Sankofa KC, this is a gentleman, David Muhammad, I talked to him last week, he just received another $30,000 grant outside of the Hadley Project. This gentleman runs a martial arts studio, and he developed the Sankofa Leadership Academy. What the Sankofa Leadership Academy is is it provides students, white, black, brown, male, female to develop their leadership skills within the martial arts realm. So he's teaching these kids leadership skills that you need, not just about martial arts, how to be accountable for other people. And eventually when these students graduate from their program, they're able to teach these classes and get paid. And it's invaluable what you can do when you give kids an opportunity to succeed. So we talked about kids, but we're also working with some larger, maybe more well known organizations in the community, AdHoc Group of Crime, the Urban League of Kansas City, which just received a million dollar grant last week in terms of all sorts of initiatives from workforce development, creating jobs, and just providing more opportunity to areas that historically haven't had that opportunity.

Kelly Scanlon:

Your influence extends beyond the funding into other areas of needs for the grantees. Talk to us about that.

Drew Eanes:

Money is one thing, but building that sense of community is more. And we've really gotten to try to know all of these organizations as people rather than just what their core mission is. So putting on happy hours or events where we can collaborate with a lot of our grantees has been powerful, and it's created other opportunities for them. Money is a catalyst to do a lot of things, but building that sense of networking and community, and tying these individuals into other organizations that can help solve their issues is something I see, not just from a Hadley Project perspective, but from a Kansas City perspective. The opportunities are endless.

If we can help tie one of our organizations to the local Heartland Black Chamber of Commerce for some programming, or if we can tie them to the corporate world, as we've been fortunate enough to do with JE Dunn with a couple of our grantees, which creates grants, it creates jobs. I think Kansas City has a big heart. And so what we're trying to do is tie in all those people with all of those big hearts and see how can we work together to solve a lot of the issues that are pertinent in our society right now.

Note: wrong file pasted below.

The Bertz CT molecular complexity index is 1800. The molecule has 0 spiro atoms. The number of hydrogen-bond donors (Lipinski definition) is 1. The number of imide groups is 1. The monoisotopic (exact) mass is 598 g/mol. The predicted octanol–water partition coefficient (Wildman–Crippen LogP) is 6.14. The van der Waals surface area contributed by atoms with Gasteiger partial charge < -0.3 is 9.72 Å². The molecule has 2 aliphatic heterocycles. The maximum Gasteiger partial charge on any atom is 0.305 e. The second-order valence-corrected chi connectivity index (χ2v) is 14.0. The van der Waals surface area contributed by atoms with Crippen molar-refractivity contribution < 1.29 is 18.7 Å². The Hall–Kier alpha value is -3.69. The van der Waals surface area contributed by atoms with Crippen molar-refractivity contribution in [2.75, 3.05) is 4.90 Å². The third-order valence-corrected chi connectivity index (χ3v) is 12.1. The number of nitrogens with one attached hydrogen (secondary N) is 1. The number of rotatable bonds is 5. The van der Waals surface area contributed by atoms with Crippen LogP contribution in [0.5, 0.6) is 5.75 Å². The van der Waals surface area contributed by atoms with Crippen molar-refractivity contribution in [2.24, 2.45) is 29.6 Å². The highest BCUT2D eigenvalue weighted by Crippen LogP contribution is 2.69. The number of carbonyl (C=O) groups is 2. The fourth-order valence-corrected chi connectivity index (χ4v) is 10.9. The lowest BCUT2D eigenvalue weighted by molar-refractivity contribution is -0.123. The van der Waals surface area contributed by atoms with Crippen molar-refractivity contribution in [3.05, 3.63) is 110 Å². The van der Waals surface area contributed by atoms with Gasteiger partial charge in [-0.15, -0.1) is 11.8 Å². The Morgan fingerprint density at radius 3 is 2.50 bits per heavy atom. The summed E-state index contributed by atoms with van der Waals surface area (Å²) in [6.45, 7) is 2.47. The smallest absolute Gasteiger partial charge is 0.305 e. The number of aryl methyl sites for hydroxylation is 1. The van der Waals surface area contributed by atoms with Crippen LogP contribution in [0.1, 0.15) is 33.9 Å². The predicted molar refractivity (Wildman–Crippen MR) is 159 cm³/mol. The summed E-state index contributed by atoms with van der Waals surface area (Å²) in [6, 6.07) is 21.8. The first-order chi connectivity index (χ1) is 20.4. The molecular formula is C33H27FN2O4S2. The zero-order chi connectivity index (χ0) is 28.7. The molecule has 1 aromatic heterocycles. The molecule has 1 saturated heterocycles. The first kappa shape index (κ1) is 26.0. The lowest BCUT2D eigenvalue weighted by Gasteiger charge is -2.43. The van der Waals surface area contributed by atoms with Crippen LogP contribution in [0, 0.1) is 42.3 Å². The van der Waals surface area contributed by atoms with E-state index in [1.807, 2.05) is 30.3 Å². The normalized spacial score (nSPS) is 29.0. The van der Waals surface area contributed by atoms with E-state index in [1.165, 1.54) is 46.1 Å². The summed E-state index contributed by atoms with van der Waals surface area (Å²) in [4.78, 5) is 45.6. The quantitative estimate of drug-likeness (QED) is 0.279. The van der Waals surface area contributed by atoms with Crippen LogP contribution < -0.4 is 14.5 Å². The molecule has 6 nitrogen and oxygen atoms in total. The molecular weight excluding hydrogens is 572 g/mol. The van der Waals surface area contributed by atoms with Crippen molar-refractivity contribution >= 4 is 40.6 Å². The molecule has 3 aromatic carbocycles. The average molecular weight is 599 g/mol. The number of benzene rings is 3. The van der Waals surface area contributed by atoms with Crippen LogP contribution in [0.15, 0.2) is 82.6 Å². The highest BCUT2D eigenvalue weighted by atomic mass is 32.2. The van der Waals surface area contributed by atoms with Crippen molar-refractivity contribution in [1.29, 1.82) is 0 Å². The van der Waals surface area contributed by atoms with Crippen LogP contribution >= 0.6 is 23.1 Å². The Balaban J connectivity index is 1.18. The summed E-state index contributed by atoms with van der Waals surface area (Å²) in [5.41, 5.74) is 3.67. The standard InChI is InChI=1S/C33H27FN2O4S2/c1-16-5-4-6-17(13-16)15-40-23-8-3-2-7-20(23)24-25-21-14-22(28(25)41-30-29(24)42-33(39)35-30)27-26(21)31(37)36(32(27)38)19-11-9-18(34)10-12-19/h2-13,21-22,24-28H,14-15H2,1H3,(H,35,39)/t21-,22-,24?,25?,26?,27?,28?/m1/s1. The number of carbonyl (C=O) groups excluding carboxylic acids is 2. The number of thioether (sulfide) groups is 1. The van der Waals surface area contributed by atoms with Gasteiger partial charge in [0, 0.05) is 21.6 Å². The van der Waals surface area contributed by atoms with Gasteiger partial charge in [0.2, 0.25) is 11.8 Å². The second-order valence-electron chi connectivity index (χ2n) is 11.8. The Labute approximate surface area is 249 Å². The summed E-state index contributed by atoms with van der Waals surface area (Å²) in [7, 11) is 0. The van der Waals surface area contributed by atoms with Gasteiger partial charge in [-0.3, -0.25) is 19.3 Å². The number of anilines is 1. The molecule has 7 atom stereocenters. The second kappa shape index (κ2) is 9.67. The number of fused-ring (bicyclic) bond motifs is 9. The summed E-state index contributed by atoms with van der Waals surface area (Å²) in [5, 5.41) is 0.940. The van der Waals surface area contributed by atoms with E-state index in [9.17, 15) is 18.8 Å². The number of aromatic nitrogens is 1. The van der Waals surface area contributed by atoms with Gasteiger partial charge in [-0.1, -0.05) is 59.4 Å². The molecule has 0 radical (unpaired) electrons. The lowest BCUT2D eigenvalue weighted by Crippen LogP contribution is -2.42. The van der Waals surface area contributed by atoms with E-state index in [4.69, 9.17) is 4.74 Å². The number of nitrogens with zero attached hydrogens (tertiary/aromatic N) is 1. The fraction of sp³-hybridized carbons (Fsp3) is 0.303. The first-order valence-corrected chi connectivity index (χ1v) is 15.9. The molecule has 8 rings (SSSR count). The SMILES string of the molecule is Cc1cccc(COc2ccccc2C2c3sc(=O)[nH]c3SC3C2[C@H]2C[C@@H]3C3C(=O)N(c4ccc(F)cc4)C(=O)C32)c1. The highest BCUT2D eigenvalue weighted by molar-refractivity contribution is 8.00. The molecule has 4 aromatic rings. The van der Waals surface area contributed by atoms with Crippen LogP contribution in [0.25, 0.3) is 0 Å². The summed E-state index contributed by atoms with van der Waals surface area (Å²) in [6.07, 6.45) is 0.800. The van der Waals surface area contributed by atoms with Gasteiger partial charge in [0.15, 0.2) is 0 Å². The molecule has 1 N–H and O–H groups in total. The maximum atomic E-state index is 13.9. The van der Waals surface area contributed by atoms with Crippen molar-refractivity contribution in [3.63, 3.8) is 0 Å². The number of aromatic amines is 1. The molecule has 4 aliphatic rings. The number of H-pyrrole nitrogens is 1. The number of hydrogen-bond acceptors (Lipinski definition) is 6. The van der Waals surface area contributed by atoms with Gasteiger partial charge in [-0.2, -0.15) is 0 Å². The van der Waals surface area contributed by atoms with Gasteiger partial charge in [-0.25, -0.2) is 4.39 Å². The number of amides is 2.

Kelly Scanlon:

As I mentioned, you work at JE Dunn, and I know that they're very philanthropic as well. How are they involved with the types of work that you do in the community?

Drew Eanes:

One of my favorite parts of working at JE Dunn is their sense of community. We pride ourselves as a community builder, and what that means is we take it to heart to solve some of the issues that are present in our community, one being workforce. Now, construction's one example, but if you look at a lot of different industries that power this city, there's a huge workforce problem in terms of the labor pool.

Kelly Scanlon:

Oh, definitely.

Drew Eanes:

And so we HAD to do something about that. And so I'm tying in a lot of my passions in terms of equity into workforce. And so an example of that is with one of our partners with the Hadley Project, the Urban League of Kansas City and Swag Inc., who are both being funded by Hadley Project, I've been able to build relationships with their leadership there. And so we've implemented workforce development programs. Project Pathways with the Urban League is designed to train people from the urban core for 48 hours worth of classes to introduce them to the trades, iron work, masonry, carpentry. We've worked with the unions to help them get their pre-apprenticeship card, and when they graduate this program, we're going to put them on our job site. And so it's not just about a job, it's about creating a career. And that's not just going to benefit JE Dunn, but it's going to benefit all of our competitors and the people in this city, and grow that workforce pool to people who historically have been left out of construction. There's not many minorities or black people in construction, or women.